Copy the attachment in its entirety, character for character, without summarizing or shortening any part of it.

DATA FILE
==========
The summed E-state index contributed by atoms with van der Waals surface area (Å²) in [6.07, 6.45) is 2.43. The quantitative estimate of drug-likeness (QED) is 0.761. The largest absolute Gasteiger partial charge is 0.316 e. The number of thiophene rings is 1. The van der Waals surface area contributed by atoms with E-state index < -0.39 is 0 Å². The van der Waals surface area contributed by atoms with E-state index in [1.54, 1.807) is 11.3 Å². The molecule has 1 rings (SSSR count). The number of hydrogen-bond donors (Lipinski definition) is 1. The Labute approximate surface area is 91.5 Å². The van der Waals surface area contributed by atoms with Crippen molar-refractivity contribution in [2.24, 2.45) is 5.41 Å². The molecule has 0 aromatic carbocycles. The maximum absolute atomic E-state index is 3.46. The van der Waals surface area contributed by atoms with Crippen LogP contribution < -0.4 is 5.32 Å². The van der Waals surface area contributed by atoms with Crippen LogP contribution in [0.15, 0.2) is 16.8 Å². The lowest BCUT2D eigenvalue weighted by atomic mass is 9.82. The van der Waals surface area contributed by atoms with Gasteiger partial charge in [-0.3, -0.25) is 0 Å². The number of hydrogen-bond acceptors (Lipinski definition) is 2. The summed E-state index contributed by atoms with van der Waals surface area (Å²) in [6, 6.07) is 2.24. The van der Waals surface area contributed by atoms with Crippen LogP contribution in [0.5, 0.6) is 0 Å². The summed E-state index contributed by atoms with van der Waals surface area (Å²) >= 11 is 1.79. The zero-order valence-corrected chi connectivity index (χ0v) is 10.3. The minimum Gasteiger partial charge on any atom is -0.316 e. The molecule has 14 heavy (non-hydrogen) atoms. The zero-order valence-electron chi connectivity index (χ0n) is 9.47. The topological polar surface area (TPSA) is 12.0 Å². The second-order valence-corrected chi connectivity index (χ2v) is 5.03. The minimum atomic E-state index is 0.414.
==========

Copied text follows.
The summed E-state index contributed by atoms with van der Waals surface area (Å²) in [6.07, 6.45) is 2.43. The quantitative estimate of drug-likeness (QED) is 0.761. The largest absolute Gasteiger partial charge is 0.316 e. The number of thiophene rings is 1. The van der Waals surface area contributed by atoms with E-state index < -0.39 is 0 Å². The van der Waals surface area contributed by atoms with E-state index in [1.54, 1.807) is 11.3 Å². The molecule has 1 rings (SSSR count). The number of hydrogen-bond donors (Lipinski definition) is 1. The Labute approximate surface area is 91.5 Å². The van der Waals surface area contributed by atoms with Crippen molar-refractivity contribution in [2.24, 2.45) is 5.41 Å². The molecule has 0 aromatic carbocycles. The maximum absolute atomic E-state index is 3.46. The van der Waals surface area contributed by atoms with Crippen LogP contribution < -0.4 is 5.32 Å². The van der Waals surface area contributed by atoms with Crippen LogP contribution in [0.15, 0.2) is 16.8 Å². The lowest BCUT2D eigenvalue weighted by atomic mass is 9.82. The van der Waals surface area contributed by atoms with Gasteiger partial charge in [-0.3, -0.25) is 0 Å². The number of hydrogen-bond acceptors (Lipinski definition) is 2. The summed E-state index contributed by atoms with van der Waals surface area (Å²) in [6, 6.07) is 2.24. The van der Waals surface area contributed by atoms with Crippen LogP contribution in [0.5, 0.6) is 0 Å². The summed E-state index contributed by atoms with van der Waals surface area (Å²) >= 11 is 1.79. The zero-order valence-corrected chi connectivity index (χ0v) is 10.3. The minimum Gasteiger partial charge on any atom is -0.316 e. The molecule has 14 heavy (non-hydrogen) atoms. The zero-order valence-electron chi connectivity index (χ0n) is 9.47. The topological polar surface area (TPSA) is 12.0 Å². The second-order valence-corrected chi connectivity index (χ2v) is 5.03. The minimum atomic E-state index is 0.414.